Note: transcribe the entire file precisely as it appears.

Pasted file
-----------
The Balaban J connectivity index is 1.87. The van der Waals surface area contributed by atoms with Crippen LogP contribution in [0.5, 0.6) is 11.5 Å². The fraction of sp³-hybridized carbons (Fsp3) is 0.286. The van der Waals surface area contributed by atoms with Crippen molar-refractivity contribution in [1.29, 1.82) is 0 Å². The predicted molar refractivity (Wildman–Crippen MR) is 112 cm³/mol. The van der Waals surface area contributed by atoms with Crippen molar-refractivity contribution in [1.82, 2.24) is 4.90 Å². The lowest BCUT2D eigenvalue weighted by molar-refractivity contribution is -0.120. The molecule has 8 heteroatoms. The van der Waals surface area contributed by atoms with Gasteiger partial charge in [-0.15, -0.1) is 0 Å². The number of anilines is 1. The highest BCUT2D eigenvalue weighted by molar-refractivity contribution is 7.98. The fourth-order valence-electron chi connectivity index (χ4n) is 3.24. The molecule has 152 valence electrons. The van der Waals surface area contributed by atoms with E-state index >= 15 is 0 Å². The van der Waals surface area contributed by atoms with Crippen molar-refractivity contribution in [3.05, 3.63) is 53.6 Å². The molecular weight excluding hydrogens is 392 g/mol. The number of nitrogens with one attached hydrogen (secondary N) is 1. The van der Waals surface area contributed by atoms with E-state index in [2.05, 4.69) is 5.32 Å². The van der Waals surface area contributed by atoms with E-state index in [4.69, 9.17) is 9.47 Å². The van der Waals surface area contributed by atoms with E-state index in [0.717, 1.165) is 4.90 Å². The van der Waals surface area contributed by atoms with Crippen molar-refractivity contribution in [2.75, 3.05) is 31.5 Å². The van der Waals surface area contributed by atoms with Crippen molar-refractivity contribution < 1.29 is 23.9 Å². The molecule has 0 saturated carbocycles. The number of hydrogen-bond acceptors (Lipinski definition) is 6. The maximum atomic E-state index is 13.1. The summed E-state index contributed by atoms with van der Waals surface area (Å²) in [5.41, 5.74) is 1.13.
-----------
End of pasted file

The Balaban J connectivity index is 1.87. The van der Waals surface area contributed by atoms with Crippen LogP contribution in [0.5, 0.6) is 11.5 Å². The fraction of sp³-hybridized carbons (Fsp3) is 0.286. The van der Waals surface area contributed by atoms with Crippen molar-refractivity contribution in [1.29, 1.82) is 0 Å². The predicted molar refractivity (Wildman–Crippen MR) is 112 cm³/mol. The van der Waals surface area contributed by atoms with Crippen molar-refractivity contribution in [1.82, 2.24) is 4.90 Å². The lowest BCUT2D eigenvalue weighted by molar-refractivity contribution is -0.120. The molecule has 8 heteroatoms. The van der Waals surface area contributed by atoms with Gasteiger partial charge in [-0.15, -0.1) is 0 Å². The number of anilines is 1. The highest BCUT2D eigenvalue weighted by molar-refractivity contribution is 7.98. The fourth-order valence-electron chi connectivity index (χ4n) is 3.24. The molecule has 152 valence electrons. The van der Waals surface area contributed by atoms with E-state index >= 15 is 0 Å². The van der Waals surface area contributed by atoms with Crippen molar-refractivity contribution in [3.05, 3.63) is 53.6 Å². The molecular weight excluding hydrogens is 392 g/mol. The number of nitrogens with one attached hydrogen (secondary N) is 1. The van der Waals surface area contributed by atoms with E-state index in [2.05, 4.69) is 5.32 Å². The van der Waals surface area contributed by atoms with E-state index in [4.69, 9.17) is 9.47 Å². The van der Waals surface area contributed by atoms with E-state index in [0.717, 1.165) is 4.90 Å². The van der Waals surface area contributed by atoms with Crippen molar-refractivity contribution in [2.75, 3.05) is 31.5 Å². The van der Waals surface area contributed by atoms with Crippen molar-refractivity contribution < 1.29 is 23.9 Å². The molecule has 0 saturated carbocycles. The number of hydrogen-bond acceptors (Lipinski definition) is 6. The maximum atomic E-state index is 13.1. The summed E-state index contributed by atoms with van der Waals surface area (Å²) in [5.41, 5.74) is 1.13.